Mus­cle Ma­niac

Australian Muscle Car - - Contents -

The day the cops mis­took Bob Mor­ris for Kingsley Hib­bard, the day John Goss met the GG.

Fred Mor­gan is a largely un­sung hero in the his­tory of Holden at Bathurst. Not only is he not as widely known as his achieve­ments would war­rant, but for many years (un­til we tracked him down for our feature story in AMC #68), mo­tor­sport and Holden en­thu­si­asts who aware of him in­cor­rectly knew him as ‘Frank’ Mor­gan – which was how the press er­ro­neously de­scribed him in re­ports of the 1963 Bathurst 500.

It was in that very rst Great Race at Bathurst that Fred Mor­gan (along with co-driver Ralph Sach) wrote him­self into the records books as the rst driver to score a top-three re­sult in the Oc­to­ber clas­sic in a Holden, nish­ing sec­ond in a Holden EH S4 (to­day we’d say Fred and Ralph Sach scored Holden’s rst Great Race podium, but at the time the outright re­sult was not recog­nised: they would have been of­fi­cially recorded as hav­ing nished sec­ond in class C).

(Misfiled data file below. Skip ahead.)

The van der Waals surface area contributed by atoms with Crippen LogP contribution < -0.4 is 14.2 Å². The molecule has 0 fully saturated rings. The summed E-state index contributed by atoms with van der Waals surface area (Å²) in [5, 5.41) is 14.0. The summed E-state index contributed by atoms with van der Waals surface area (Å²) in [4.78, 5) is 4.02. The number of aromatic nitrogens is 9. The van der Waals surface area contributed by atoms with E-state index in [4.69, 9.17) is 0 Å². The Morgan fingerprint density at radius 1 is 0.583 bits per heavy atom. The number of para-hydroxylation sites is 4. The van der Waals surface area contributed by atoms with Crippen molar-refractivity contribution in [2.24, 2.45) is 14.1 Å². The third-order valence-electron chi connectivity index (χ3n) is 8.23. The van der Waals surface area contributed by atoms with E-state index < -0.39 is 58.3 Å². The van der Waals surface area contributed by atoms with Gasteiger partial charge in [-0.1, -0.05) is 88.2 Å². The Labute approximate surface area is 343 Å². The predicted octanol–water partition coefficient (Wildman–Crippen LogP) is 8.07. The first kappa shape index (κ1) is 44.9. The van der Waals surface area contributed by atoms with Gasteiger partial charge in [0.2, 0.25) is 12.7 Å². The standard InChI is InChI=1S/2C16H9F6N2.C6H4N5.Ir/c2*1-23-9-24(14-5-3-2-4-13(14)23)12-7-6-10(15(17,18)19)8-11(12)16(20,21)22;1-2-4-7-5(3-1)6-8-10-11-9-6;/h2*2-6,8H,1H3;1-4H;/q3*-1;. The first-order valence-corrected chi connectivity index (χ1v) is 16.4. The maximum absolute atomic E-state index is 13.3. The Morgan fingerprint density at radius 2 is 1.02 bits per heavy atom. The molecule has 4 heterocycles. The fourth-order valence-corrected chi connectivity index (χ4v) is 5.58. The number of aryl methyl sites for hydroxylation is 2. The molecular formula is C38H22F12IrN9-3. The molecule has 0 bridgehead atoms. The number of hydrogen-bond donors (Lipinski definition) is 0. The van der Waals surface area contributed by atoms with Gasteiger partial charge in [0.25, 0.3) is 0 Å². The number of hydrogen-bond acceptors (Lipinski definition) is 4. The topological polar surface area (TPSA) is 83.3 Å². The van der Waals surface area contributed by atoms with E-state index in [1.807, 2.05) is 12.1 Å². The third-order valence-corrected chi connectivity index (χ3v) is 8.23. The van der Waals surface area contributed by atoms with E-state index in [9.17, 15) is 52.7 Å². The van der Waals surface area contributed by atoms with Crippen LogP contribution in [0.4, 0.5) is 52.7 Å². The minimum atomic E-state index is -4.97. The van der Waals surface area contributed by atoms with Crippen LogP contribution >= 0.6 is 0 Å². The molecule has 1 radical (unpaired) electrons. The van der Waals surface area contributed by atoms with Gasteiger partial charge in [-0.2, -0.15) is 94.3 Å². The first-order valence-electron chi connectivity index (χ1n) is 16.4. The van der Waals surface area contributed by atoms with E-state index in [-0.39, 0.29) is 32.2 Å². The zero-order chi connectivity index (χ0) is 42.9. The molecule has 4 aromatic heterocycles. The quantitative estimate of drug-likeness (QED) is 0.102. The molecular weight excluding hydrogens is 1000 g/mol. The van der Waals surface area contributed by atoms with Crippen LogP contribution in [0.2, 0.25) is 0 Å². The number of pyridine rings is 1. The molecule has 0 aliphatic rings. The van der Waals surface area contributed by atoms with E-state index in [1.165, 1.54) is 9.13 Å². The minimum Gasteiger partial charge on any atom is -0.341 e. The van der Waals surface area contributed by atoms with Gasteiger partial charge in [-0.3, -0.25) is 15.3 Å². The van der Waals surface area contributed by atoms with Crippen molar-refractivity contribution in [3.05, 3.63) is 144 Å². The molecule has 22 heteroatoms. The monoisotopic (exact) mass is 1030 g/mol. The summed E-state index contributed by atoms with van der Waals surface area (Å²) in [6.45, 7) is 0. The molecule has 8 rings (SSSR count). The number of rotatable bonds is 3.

In ad­di­tion to the Bathurst class plac­ing, Mor­gan and the EH went on the fol­low­ing year to win class B in the Sandown 6 Hour (this time with co-driver Bruce McPhee – the race was won by Mor­gan’s ’63 Bathurst run­ning mate Sach, in an Alfa). That ’64 Sandown en­duro is gen­er­ally re­garded as the rst of what we know to­day as the Sandown 500 – so Mor­gan can be cred­ited as de­liv­er­ing Holden its rst suc­cess in that iconic tour­ing car en­duro also.

Fred’s EH S4 was ac­tu­ally his work ‘com­pany’ car. Pics from prac­tice day at Bathurst in ’63 show the two-way ra­dio ae­rial still in­stalled (scru­ti­neers or­dered its re­moval for the race) – in the pre-mo­bile phone era, a two-way ra­dio was how Fred kept abreast of busi­ness in his day job as a real es­tate agent.

Fred was best de­scribed as an am­a­teur driver, with a ca­reer span­ning the veyear pe­riod from 1961-’64. Other than the EH, he raced ‘Humpy’ Hold­ens, a 48-215 and an FJ.

Fred died on Thurs­day, Septem­ber 6 af­ter bat­tling alzheimers and de­men­tia for a pe­riod of some years. He was 87. Fred’s brother Tommy, who worked on his car and had a ma­jor role in his rac­ing, also passed away three weeks prior.

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